Establishing Priorities–The Quilt Notebook Series

Free Motion Quilting, Spiral Flowers

When it comes to quilting, our most limited resource is TIME…


Last week we touched on the idea that many of us have long lists of “Unfinished Quilts” because we:

  • Underestimate the time required to complete a quilt or project….And we
  • Overestimate the time we have available for quilting.

Because we all have a limited amount of time for quilting, establishing goals is essential.


Spend some time this week considering each of your UFOs.  For each quilt on your UFO list, ask yourself these questions:

  • How do you FEEL when you look at this quilt?  Happy?   Excited?  Love, love, love?  Anxious?  Guilty? Disappointed?
  • Do you LOVE anything about this quilt?  The fabric, the pattern,  the colors?
  • Do you HATE anything about this quilt?
  • Has this quilt been in “deep storage” so long it looks dated?
  • Does this quilt contain materials or workmanship that are no longer your standard?
  • Did you EVER like this quilt?
  • Do you enjoy the process of this quilt?
  • Do you have all the materials you need to complete this quilt?  If not, can you obtain the materials or a suitable replacement?
  • Can you find the pattern for this quilt?  How difficult would it be to improvise or replace the instructions?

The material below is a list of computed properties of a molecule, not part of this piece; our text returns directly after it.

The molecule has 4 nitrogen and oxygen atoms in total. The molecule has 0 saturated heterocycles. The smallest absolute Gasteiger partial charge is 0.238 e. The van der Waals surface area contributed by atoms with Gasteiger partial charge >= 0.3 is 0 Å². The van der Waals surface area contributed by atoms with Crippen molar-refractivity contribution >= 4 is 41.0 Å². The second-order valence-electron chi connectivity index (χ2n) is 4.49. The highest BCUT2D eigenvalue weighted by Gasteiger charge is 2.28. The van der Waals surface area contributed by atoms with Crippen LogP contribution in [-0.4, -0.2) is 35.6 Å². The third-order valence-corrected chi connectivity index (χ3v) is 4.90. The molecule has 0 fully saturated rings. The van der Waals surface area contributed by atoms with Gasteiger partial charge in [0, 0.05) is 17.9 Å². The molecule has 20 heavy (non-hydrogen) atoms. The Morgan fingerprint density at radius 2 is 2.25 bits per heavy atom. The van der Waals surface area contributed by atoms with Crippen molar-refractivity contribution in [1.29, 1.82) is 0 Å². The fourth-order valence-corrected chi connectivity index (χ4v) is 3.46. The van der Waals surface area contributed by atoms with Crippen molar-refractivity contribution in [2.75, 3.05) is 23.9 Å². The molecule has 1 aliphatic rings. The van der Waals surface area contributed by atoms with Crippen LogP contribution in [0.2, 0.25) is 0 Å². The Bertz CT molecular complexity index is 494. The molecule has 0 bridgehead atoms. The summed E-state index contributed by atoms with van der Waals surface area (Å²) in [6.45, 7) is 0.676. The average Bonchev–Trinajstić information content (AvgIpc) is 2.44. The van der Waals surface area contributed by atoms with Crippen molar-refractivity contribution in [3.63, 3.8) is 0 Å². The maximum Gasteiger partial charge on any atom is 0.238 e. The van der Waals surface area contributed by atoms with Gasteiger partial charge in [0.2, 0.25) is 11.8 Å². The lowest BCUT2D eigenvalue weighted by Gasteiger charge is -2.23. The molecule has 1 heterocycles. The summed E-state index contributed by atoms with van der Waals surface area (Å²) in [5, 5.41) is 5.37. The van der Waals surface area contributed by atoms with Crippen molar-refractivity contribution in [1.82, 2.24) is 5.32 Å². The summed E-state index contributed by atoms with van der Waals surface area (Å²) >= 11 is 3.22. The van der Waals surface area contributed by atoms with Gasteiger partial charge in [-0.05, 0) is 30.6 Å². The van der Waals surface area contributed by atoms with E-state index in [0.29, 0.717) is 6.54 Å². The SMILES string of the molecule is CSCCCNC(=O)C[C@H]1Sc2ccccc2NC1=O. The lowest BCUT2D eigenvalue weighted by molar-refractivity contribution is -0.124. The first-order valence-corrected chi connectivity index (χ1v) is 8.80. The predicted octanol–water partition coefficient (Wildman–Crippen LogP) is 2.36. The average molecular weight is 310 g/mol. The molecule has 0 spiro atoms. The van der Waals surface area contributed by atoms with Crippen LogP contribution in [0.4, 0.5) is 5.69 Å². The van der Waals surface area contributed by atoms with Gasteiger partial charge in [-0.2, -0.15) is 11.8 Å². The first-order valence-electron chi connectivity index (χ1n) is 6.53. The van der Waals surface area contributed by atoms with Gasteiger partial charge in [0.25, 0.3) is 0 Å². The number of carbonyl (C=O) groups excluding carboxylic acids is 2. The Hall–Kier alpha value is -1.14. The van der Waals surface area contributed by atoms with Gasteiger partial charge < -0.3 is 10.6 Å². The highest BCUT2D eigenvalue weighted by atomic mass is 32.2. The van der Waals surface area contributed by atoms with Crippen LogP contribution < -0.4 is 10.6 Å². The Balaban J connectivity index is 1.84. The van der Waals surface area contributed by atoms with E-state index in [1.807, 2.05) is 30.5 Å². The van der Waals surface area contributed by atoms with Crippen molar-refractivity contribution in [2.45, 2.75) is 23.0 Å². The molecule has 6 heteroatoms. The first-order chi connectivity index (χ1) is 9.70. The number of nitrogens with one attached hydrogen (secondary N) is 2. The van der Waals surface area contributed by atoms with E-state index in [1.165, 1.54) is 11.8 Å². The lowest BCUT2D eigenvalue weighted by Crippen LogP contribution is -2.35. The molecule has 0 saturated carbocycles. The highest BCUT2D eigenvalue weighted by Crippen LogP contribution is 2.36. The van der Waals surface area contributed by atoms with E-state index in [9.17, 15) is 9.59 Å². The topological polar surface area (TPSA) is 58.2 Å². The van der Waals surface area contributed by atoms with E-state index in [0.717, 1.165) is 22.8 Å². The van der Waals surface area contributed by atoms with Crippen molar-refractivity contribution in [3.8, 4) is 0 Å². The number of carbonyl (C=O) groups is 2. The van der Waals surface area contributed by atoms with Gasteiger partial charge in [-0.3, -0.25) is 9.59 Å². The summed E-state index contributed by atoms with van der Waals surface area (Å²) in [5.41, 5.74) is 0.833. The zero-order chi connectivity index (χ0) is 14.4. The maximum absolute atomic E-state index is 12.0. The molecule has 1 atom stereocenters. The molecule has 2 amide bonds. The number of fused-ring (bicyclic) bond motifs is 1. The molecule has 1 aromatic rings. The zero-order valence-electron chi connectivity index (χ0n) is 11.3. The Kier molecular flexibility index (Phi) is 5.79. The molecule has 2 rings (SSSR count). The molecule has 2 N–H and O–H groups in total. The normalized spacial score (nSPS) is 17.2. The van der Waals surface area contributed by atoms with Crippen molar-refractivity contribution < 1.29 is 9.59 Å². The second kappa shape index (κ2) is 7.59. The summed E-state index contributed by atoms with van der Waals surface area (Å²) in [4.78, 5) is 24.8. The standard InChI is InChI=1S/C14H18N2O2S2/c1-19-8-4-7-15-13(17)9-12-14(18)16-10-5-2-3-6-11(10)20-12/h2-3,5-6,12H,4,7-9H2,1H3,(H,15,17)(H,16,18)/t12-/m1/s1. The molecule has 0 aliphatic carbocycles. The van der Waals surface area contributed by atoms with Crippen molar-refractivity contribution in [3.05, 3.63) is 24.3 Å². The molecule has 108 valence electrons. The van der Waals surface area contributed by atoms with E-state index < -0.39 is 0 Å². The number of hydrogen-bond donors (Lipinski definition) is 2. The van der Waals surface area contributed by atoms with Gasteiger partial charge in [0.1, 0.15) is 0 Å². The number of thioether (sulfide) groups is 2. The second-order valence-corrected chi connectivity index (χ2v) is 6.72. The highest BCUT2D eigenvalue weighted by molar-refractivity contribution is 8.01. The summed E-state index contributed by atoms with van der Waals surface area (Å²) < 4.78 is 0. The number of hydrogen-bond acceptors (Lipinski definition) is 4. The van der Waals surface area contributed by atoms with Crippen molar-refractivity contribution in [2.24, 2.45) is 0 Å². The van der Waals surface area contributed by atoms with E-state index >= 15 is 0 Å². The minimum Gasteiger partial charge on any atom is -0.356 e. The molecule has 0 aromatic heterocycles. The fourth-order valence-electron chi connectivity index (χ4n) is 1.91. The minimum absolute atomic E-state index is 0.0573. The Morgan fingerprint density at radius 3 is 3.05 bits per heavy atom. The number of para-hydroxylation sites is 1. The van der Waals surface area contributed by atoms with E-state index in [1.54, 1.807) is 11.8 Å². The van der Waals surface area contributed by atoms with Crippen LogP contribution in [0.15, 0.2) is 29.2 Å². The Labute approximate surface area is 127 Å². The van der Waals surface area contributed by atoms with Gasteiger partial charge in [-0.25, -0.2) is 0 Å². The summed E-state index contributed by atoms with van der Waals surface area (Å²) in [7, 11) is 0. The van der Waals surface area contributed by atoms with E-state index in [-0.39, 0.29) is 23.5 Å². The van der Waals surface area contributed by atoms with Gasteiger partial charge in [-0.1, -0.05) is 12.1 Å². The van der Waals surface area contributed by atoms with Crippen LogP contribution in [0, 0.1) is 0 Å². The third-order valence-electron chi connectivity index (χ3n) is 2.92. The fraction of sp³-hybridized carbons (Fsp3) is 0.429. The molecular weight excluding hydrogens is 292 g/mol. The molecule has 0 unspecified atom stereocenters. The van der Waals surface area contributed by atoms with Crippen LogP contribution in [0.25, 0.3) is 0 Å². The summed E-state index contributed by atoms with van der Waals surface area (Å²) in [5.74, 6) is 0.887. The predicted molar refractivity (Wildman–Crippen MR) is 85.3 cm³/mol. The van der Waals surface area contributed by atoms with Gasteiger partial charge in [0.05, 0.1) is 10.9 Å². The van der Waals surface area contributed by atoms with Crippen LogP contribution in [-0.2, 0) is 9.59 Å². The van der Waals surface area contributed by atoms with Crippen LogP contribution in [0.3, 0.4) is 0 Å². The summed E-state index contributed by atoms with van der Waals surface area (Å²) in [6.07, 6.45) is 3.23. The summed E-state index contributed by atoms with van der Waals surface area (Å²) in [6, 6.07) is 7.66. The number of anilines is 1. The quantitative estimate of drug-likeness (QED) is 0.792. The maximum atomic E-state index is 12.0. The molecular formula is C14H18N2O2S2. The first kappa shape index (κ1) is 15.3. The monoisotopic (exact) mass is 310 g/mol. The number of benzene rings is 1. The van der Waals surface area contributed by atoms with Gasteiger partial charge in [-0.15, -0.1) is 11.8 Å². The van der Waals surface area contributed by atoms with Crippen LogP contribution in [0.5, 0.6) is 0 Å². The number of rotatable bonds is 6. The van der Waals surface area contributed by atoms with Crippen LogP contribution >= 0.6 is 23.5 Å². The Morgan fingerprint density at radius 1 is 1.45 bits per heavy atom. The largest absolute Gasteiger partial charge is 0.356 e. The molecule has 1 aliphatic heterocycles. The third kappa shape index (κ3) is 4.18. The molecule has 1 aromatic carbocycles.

• How much time would it take to complete this project?
  • How much time have you already spent on this project?
  • How much money have you spent on this project?  How much more money would be required to complete this quilt?
  • Is this quilt a group project?
  • Does this quilt have a deadline?
  • Do you have a “home” for this quilt?  A bedroom that needs a little freshening up with a quilt?  Or a dreary sofa that could be cheered with a new color draped over it?

FMQ, Time Management Quote


After answering the questions above about each quilt individually, look at the list as a whole and ask yourself:

  • Which quilts “sing” to me RIGHT NOW?
  • Which quilts represent YOUR BEST work?
  • Which quilts do you ENJOY making the most?
  • Which quilts would STRETCH your skills just a little?

Free Motion Quilting, Spiral Flowers


Now comes the hard part…

Pick three quilts  (and only three quilts!)  that you want to move to your “Works In Progress” list.  First, choose THE ONE quilt that is the most important for you to finish.  This quilt should be YOUR BEST work and a quilt that your children and museums will fight over.

Second, choose a quilt that you can complete in the shortest amount of time.  Finishing a quilt is a highly motivating event.  Success breeds success and helps propel other projects forward.

 Finally, choose a deadline quilt.  (Notice, I did not put the deadline quilt first–we will talk more about “Deadline Quilts” soon.)  If you don’t have any group projects or deadline quilts, choose one “Free choice quilt” –a process or color that intrigues you right now.

FMQ, Time Management Quote


Once you’ve chosen your BIG THREE quilts as Works in Progress…Put the names of those quilts in your Quilt Notebook.  Each Work In Progress gets it’s own page.  If you are using a spiral notebook, give it three or four pages.   Start by listing the “Vital Statistics” of each of the three Works In Progress.  This includes information such as:  Date started, Size of quilt, Intended Use, the pattern location…(see more HERE)